Animals in research, testing, and teaching

New Zealand, like many countries, uses animals (mainly rodents, cattle and sheep) for research, testing, and teaching purposes. Find out why animals are used, how to get approval, and the controls in force.

Animal research strictly controlled

Animal use in research, testing and teaching is strictly controlled under the Animal Welfare Act 1999.

Any person or organisation using animals must follow an approved code of ethical conduct, which sets out the policies and procedures that must be followed by the organisation and its animal ethics committee.

All organisations with an approved code of ethical conduct or a notified arrangement to use another organisation's code, have to submit annual statistics on the number of animals used in research, testing or teaching, and the impact on those animals – from none to severe.

Animal ethics committees

Projects must be approved and monitored by an animal ethics committee.

Animal ethics committees must have at least 4 members, 3 of whom must be external members:

  • a nominee of an approved animal welfare organisation
  • a nominee of the New Zealand Veterinary Association, and
  • a lay person to represent the public interest (nominated by a local government body).

Every project that uses animals for approved purposes must demonstrate the benefits are not outweighed by the likely harm to animals. Examples of benefits may include the maintenance of human health, or the production and productivity of animals.

Animal ethics committees must regularly grade approved projects and report on them to MPI.

Code holders and their animal ethics committees are independently reviewed by MPI accredited reviewers at least once every 5 years.

What activities are defined as RTT?

Animal use in research, testing and teaching is covered under the term 'manipulation' in section 3 of the Animal Welfare Act 1999.

Changes to the definition in 2018

From 1 January 2018, the definition of 'manipulation' under the Animal Welfare Act expanded to include:

  • killing an animal for RTT on its body or tissues
  • breeding animals that have greater risk of pain or distress (for example, to research hereditary medical conditions).

These changes increase the range of animals and activities that require approval and oversight by animal ethics committees.

What you need to do

From 1 January 2018, organisations that carry out these activities must get animal ethics committee approval.

As with all RTT activities, organisations have to grade each project for the impact on animals and report it back to MPI.

When a code of ethical conduct holder grades and counts animal breeding for RTT, they must include:

  • parent animals as the breeding is classed as a manipulation
  • any offspring that are then used in RTT, as usual.

Guidance available

To support the changes, MPI and the National Animal Ethics Advisory Committee have updated guidance material for RTT reporting. Download the updated:

Students must check first

Students wanting to use animals for school or research projects must check first with their teacher or supervisor to see if animal ethics committee approval is needed.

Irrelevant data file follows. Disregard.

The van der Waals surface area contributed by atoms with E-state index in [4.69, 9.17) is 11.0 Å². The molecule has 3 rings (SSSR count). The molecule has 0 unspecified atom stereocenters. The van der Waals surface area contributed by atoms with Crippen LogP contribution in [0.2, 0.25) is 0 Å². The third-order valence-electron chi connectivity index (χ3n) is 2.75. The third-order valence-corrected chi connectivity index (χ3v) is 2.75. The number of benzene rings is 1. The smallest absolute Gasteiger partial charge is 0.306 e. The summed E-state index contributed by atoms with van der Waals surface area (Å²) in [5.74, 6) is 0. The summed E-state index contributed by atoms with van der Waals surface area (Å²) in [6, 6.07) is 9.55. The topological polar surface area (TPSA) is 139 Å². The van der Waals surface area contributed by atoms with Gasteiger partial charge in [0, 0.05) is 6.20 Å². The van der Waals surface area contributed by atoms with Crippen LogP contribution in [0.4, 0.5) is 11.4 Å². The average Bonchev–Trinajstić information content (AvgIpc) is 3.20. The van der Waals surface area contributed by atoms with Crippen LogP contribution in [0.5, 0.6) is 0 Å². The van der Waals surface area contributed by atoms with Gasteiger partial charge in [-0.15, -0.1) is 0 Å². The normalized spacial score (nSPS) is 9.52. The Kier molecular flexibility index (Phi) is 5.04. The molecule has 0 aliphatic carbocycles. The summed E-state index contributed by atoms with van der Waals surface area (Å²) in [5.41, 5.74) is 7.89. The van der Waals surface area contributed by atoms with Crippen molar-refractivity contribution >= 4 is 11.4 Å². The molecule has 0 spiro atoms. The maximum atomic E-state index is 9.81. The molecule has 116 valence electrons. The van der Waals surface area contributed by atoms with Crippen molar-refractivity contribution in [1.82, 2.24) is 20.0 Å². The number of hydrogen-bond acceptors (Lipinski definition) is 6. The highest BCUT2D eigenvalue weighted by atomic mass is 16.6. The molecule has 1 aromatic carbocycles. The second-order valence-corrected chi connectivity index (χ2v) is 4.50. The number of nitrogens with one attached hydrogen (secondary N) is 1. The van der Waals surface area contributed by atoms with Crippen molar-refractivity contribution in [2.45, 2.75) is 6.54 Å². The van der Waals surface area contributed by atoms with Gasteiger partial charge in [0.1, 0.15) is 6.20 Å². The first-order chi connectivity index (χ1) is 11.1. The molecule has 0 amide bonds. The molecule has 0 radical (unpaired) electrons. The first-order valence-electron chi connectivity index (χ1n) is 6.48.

School student approvals

The New Zealand Association of Science Educators (NZASE) runs the Schools' Animal Ethics Committee. Its role is to consider and approve projects involving the manipulation of live animals for all teachers and school students (including home-schooled students).

Tertiary student approvals

Tertiary students should contact their university lecturers or polytechnic tutors for information on getting animal ethics approval.

Using animals at schools, universities, or polytechnics gives you a responsibility to care for the animals. The Australian and New Zealand Council for the Care of Animals in Research and Teaching (ANZCCART) has ethical guidelines for students in laboratory classes. The council's website has a range of other resources and information for schools, researchers, and animal ethics committee members.

Types of animals used

Many types of animals are used for research, testing and teaching in New Zealand including:

  • rats and mice
  • rabbits and guinea pigs
  • fish
  • sheep and cattle.

Because of New Zealand's agricultural focus, sheep and cattle are the most common animals used.

Why use animals?

The use of animals contributes to new insights into all areas of life, including:

  • human and animal health
  • animal welfare
  • animal production
  • pest management
  • conservation.

The treatment and cure for many diseases relies on animal research. However, research is not just about developing new drugs for humans – many of the drugs tested on animals are being developed to benefit animals.

Research into animal behaviour, physiology and pathology also helps us better understand levels of pain and distress experienced by animals.

Rehoming animals after use

A recent petition from the New Zealand Anti-vivisection Society and Helping You Help Animals called for the Government to introduce a mandatory requirement to consider rehoming as an alternative to euthanasia for research animals (by amending Part 6 of the Animal Welfare Act 1999).

The Animal Welfare Act 1999 does not prevent rehoming of animals used in research, testing and teaching. MPI supports research, testing and teaching organisations considering rehoming laboratory animals as an alternative to euthanasia, where appropriate and in the interests of the animal. 

MPI and the National Animal Ethics Advisory Committee are developing initiatives to support rehoming. 

Find out more

Who to contact

If you have questions for MPI about animal research, or the definition of manipulation, email

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